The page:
starring Britney Spears, Zoe Saldana, Anson Mount, Taryn Manning
screenplay by Shonda Rhimes
directed by Tamra Davis
by Walter Chaw Crossroads is appalling and noxious. Consider how it maturely teaches that a young girl's choice to lose her virginity should be one based on careful consideration, and then has its heroine bed a tattooed ex-con she met five days previous; this is Smooth Talk without recognition of consequences. It stars Lolita mega-tart Britney Spears in her first movie, and the first scene we share with her is in her bedroom as she jumps up and down on the mattress in teeny underwear, quickly followed by a shot of Ms. Spears in tiny pink Victoria's Secret attire hopping into bed with her dorky lab partner before reconsidering the big leap. We also get shots of Spears in a sleazy Louisiana nightclub, where she finally erases any line left between her act and a strip show, and after that a few weird angles of her posing on the hoods of cars and in motel rooms while clad in towels and bikinis. The only thing separating Crossroads from a Showtime soft porn (it has all the excrescent acting, bad soundtrack, and vaguely suggestive dialogue) is the lack of any actual nudity. Like its star, the film is just a highly inappropriate tease.
Lucy (Spears), who goes by "Loose," which seems just right, joins childhood pals Kit and Mimi (Zoe Saldana and Taryn Manning) on a trip across the United States to find Lucy's birth mom (Kim Cattrall), make Kit's audition with a record label, and expose Mimi's two-timing fiancé. Though they've grown apart since their halcyon childhood, in no time they have buried the hatchet and become hale old archetypal chums again (the whore, the virgin, the sassy black one). Their unexplained chauffer Ben (Anson Mount) is, the girls believe, a murderer and at least ten years older than either of them. A manic, sweaty Dan Aykroyd as Lucy's mechanic dad should be put into a pine box and out of our misery once and for all.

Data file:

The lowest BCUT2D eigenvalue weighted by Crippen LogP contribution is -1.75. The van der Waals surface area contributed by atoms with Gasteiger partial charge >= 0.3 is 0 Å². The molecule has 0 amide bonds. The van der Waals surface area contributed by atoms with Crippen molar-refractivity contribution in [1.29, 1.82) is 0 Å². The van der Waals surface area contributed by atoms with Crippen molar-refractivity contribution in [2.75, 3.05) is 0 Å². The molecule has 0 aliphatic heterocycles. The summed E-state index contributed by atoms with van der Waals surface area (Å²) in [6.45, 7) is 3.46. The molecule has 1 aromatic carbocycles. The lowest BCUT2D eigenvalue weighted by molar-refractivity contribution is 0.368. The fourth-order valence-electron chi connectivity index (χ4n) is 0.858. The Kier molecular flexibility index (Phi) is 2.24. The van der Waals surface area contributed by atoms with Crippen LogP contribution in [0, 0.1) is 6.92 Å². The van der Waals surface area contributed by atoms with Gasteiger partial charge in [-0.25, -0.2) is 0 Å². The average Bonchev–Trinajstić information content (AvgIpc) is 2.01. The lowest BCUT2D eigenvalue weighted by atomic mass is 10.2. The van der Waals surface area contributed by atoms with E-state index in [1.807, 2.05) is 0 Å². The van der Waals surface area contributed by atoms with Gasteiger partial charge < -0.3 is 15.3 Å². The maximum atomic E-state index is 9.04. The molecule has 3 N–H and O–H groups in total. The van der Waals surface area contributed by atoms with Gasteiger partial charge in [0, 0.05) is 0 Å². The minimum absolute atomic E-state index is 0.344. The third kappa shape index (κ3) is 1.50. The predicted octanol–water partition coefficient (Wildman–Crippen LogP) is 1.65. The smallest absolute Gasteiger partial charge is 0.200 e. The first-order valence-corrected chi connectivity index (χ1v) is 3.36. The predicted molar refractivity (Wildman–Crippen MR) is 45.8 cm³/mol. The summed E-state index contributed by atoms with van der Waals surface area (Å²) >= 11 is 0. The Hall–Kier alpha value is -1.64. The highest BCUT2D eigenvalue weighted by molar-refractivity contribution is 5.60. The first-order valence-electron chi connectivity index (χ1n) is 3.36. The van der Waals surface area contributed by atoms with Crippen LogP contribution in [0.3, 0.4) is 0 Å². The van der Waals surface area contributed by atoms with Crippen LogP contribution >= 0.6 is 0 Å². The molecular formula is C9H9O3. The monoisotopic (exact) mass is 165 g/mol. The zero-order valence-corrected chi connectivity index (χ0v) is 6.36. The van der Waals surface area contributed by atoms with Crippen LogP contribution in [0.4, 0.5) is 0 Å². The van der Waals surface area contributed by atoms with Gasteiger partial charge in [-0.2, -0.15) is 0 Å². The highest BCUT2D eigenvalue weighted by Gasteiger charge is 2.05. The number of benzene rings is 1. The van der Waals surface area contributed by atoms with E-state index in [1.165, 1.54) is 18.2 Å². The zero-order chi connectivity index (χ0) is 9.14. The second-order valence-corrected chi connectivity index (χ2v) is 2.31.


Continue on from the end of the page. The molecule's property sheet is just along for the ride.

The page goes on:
Clearly a showcase of Spears for Spears's legion of preteen girl fans (and dirty old men), Crossroads is a relentless exercise in extreme bad judgment. Rape, miscarriage, child abandonment, hitchhiking with killers, teen drinking, teen pregnancy, teen sex, *NSYNC sing-alongs, running away from home: all unpleasantries that litter Little Red Riding Hood's road to sexual maturity clutter Crossroads. I'm not suggesting that these aren't appropriate issues to address in coming-of-age films--far from it. But Crossroads treats its hot-button topics with crass slow-pans of nubile young bodies and a collection of giggly dumb-girl stereotypes the filmmakers try to bait-and-switch with two complete Spears performances (and one partial one). What's most inexcusable about this film is that it's geared to a young, fawning audience and going to be attended by a young, fawning audience yet still features a "funny" conversation about who's "touched it" and an utterly shameless resolution of two of its plotlines that is the nastiest moment in an already ugly film.
Crossroads is the very definition of irresponsible filmmaking: broaching difficult topics for the express purpose of offering a performer of already questionable talent the opportunity to decry her purity while grinding her crotch into the stripper's pole of dubious fame and outrageous fortune. It's a leering, lascivious, unforgivably misogynistic peep show presented by a woman director, a woman screenwriter, and a mostly female cast without any hint of irony or self-awareness. At its heart, the film is a greedy sinkhole of bad acting, bad plotting, and bad thinking--commerce as entertainment with the album tie-ins so numerous and bald that it ends with a music video and bonus track over the closing credits. One must wonder, though, what Ms. Spears was thinking when she agreed to star in Crossroads; I'll be surprised if there's a more repugnant movie all year. Time for a shower. Originally published: February 15, 2002.